There are almost 200 different species of caecilians, but the vast majority of people will never come into contact with one. Because of this, they frequently inhabit subterranean environments, where their long, streamlined bodies allow them to tunnel through loose soil and ground litter. Caecilians, also known as seilyuns (pronounced “seh-SILL-yuns”), are limbless amphibians that, at first glance, resemble a snake or a worm. The length of the smallest species is less than three inches, whereas the length of the longest species (Caecilia thompsoni from Colombia) can reach nearly five feet in length.
Despite the fact that there are close to 200 different species of caecilians, the vast majority of people will never come into contact with one. Because of this, they frequently inhabit subterranean environments, where their long, streamlined bodies allow them to tunnel through loose soil and ground litter.
Caecilians, also known as seilyuns (pronounced “seh-SILL-yuns”), are limbless amphibians that, at first glance, resemble a snake or a worm. The length of the smallest species is less than three inches, whereas the length of the longest species (Caecilia thompsoni from Colombia) can reach nearly five feet in length.
Continue reading if you’re interested in learning more about these peculiar amphibians.
- Some of them have eyes that can move around, while others have none at all. The Latin word “caecus,” which translates to “blind,” is where we get the word “caecilian.” There are species of caecilian that lack eyes, while others have eyes but they are very small and hidden under their skin.
- The only amphibians with tentacles. They are equipped with short sensory tentacles that are situated between their eyes and nostrils. These tentacles allow them to investigate their surroundings and locate potential prey.
- They are available in every color of the spectrum. Caecilians have a segmented appearance due to the ringed appearance of their skin, which is caused by folds of skin known as annuli. They can have a variety of colors, including gray, brown, black, purple, green, blue, orange, or yellow, depending on the species. Some of these species have poison glands, so the bright colors may serve as a warning to potential predators.
- They have the movement of worms. The skeleton and deep muscles of a caecilian act as a piston within the caecilian’s skin and outer muscles, allowing the caecilian to move by means of hydrostatic locomotion. In order to propel their heads forward like a hydraulic ram, they fix their rear ends in place, which allows them to take advantage of the forceful compression of their muscles.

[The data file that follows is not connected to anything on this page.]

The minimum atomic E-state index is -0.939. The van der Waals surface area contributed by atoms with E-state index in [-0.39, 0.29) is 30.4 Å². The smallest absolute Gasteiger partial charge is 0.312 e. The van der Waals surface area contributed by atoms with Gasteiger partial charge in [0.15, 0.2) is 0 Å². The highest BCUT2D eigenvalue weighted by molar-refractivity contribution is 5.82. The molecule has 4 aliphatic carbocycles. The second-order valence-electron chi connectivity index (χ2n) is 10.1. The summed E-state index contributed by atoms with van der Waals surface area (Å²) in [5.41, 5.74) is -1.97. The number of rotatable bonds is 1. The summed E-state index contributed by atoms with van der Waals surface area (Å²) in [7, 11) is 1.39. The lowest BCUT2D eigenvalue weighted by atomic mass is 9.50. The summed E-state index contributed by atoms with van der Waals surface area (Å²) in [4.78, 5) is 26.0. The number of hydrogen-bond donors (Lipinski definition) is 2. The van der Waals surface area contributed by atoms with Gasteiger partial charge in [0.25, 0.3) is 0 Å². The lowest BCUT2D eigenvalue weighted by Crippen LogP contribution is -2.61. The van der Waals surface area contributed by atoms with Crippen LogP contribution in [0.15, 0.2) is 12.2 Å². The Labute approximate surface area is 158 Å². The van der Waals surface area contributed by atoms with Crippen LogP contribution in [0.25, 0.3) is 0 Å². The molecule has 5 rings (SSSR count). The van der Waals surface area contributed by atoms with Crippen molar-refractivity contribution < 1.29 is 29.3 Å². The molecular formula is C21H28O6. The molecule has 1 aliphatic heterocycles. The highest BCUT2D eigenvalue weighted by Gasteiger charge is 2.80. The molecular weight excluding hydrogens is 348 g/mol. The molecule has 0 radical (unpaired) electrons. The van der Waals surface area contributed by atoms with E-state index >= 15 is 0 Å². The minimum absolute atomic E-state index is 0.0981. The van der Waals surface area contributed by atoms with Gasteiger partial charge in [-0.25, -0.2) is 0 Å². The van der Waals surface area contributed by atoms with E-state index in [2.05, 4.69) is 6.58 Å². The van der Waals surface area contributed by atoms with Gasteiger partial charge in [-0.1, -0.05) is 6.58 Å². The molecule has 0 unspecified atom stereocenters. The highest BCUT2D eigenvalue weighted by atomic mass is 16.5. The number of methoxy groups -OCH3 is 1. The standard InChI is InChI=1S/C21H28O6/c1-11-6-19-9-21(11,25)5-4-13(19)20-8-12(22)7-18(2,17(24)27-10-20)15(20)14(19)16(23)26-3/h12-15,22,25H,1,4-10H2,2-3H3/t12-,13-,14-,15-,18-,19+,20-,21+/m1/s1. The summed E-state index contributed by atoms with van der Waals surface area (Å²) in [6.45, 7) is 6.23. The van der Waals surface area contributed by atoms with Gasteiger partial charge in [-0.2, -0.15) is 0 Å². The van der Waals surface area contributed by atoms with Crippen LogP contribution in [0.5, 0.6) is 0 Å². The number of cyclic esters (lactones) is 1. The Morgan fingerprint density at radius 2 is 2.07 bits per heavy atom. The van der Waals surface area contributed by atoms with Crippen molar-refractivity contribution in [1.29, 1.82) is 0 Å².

- The caecilian head is adapted for the process of burrowing. They are able to navigate effectively through mud and dirt thanks to their hard, thick skulls and pointed muzzles.
- Caecilian mothers provide for their young in a manner that is unique to themselves. Some baby caecilians have very peculiar teeth, including some that are short and blunt, designed for scraping, and others that are long and curved, like hooks. It has been discovered that these teeth serve a specific function in the early stages of life. Caecilian offspring remain with their mother for a period of time that spans several weeks after birth. During this time, her outermost layer of skin develops into a thick layer that is rich in fat as well as other nutrients. Her young will use the specialized teeth they have developed to strip her skin and eat it. This peculiar form of parental care is referred to as dermatotrophy, and it appears to be something that only caecilians do.
- They are able to give birth to young that are already alive. Only about one quarter of caecilian species are known to lay eggs, while the remaining three quarters are thought to deliver fully formed young. Baby caecilians use their specialized scraping teeth to consume the lining of their mother’s oviduct before they are born. This occurs before the caecilian is born.
- The only amphibians that reproduce solely through the process of internal fertilization. The males have an appendage called a phallodeum that is similar to a penis and which they insert into the cloaca of the female during mating sessions, which can last for several hours.
- They have a surprising number of teeth. The mouths of caecilians are packed with dozens of teeth that resemble needles. In general, they consume invertebrates that live in the soil, such as worms and termites; however, certain species are known to also consume small snakes, frogs, and lizards. No matter what it is, the meal is consumed in its entirety without chewing.
- They have jaws that are extremely powerful. In contrast to the majority of animals, caecilians have two separate groups of muscles that work together to close the jaw, as opposed to just one. When the animal is burrowing, these come in very handy because they help keep the skull and jaw rigid.